The psychosocial benefits of plastic surgery for young women with congenital breast asymmetry
Nearly all women have breasts that are slightly different from each other. However, some women have more marked differences in the size, shape, or position of the breasts even after development is complete—leading to negative effects on emotional well-being and self-image.
For young women with such severe breast asymmetry, surgery to create a more even appearance of the breasts has significant benefits in terms of self-esteem, quality of life and mental health, according to a new study by Brian I. Labow, MD, FACS, FAAP, and colleagues of Boston Children's Hospital.
"Surgical treatment of breast asymmetry in young women yields significant and sustained improvements in psychosocial quality of life," the researchers write. Their study—one of the first to analyze the benefits of surgery for benign breast asymmetry—appears in the October issue of Plastic and Reconstructive Surgery, the official medical journal of the American Society of Plastic Surgeons (ASPS).
Dr. Labow and colleagues report on their experience with surgery to correct breast asymmetry in 45 young women, average age 18 years, between 2008 and 2018. All of the women had severe asymmetry, averaging two cup sizes difference between breasts. In all cases, the breast asymmetry was "benign"—not due to cancer.
Almost 70 percent of the women had "hypoplastic" breast asymmetry, with underdevelopment of one or both breasts; the rest had macromastia (excessively large breasts) on one side. Some patients were diagnosed with conditions such as tuberous breast deformity (breasts with a narrow base), while others had no formal diagnosis for their breast asymmetry.
For 28 patients, surgery consisted of breast augmentation on one or both sides. Fourteen patients underwent breast reduction on one side, sometimes with other procedures on the opposite breast. The remaining three patients underwent a combination or these or other procedures.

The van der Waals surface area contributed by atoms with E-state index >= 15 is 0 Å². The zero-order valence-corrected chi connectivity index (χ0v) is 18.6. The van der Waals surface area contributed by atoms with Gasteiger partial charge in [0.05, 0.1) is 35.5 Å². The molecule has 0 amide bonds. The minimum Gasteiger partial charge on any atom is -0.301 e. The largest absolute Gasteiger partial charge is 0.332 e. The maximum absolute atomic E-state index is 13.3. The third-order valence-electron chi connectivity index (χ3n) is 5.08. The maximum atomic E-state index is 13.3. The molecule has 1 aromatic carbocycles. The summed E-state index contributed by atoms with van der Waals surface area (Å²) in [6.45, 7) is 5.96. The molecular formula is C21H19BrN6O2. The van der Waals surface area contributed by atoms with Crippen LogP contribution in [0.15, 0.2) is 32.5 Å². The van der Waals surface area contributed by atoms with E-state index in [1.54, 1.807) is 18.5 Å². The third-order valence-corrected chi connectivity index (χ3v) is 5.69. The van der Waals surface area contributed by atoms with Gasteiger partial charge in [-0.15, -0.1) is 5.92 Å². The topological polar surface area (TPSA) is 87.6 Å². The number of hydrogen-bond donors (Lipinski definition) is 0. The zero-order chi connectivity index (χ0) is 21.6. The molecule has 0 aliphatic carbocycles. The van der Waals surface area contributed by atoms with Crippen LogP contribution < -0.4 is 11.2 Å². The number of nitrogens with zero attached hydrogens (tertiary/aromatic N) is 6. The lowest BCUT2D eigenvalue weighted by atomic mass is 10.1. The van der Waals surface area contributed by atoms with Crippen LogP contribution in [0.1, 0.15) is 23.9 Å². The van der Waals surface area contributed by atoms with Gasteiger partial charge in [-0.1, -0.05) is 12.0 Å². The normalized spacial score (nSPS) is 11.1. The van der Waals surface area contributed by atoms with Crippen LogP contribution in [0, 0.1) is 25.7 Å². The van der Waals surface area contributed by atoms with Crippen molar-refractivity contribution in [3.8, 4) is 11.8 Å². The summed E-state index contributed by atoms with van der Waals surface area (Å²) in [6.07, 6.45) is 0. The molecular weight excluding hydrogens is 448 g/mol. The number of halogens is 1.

Before surgery, the women had significant reductions in self-esteem and in various aspects of quality of life compared to their peers—particularly social functioning (limitations in social activities due to physical or emotional problems) and emotional roles (limitations in usual activities due to emotional problems).
At follow-up 3.5 years later after surgery, the women had significant improvements in self-esteem, social functioning, and emotional roles, as well as in overall mental health. "Postoperatively, patients returned to a level of functioning commensurate with their peers," Dr. Labow and coauthors write.
Minor differences between breasts are common, especially during the early stages of breast development. All too often, breast asymmetry in adolescents and young women is dismissed as "simply a cosmetic concern." The researchers note that surgery isn't the only answer: some patients are reassured by hearing that breast asymmetry is common. In others, breast prostheses can help to camouflage the asymmetry and improve social functioning.
Dr. Labow and colleagues hope their experience will help to make plastic surgeons more aware of the positive outcomes of surgical correction in women who are bothered by severe breast asymmetry. The authors conclude: "Providers should be aware of the potential positive impact that surgical treatment can provide developmentally and psychologically mature young women with symptomatic asymmetry and consider surgery when non-surgical options fail."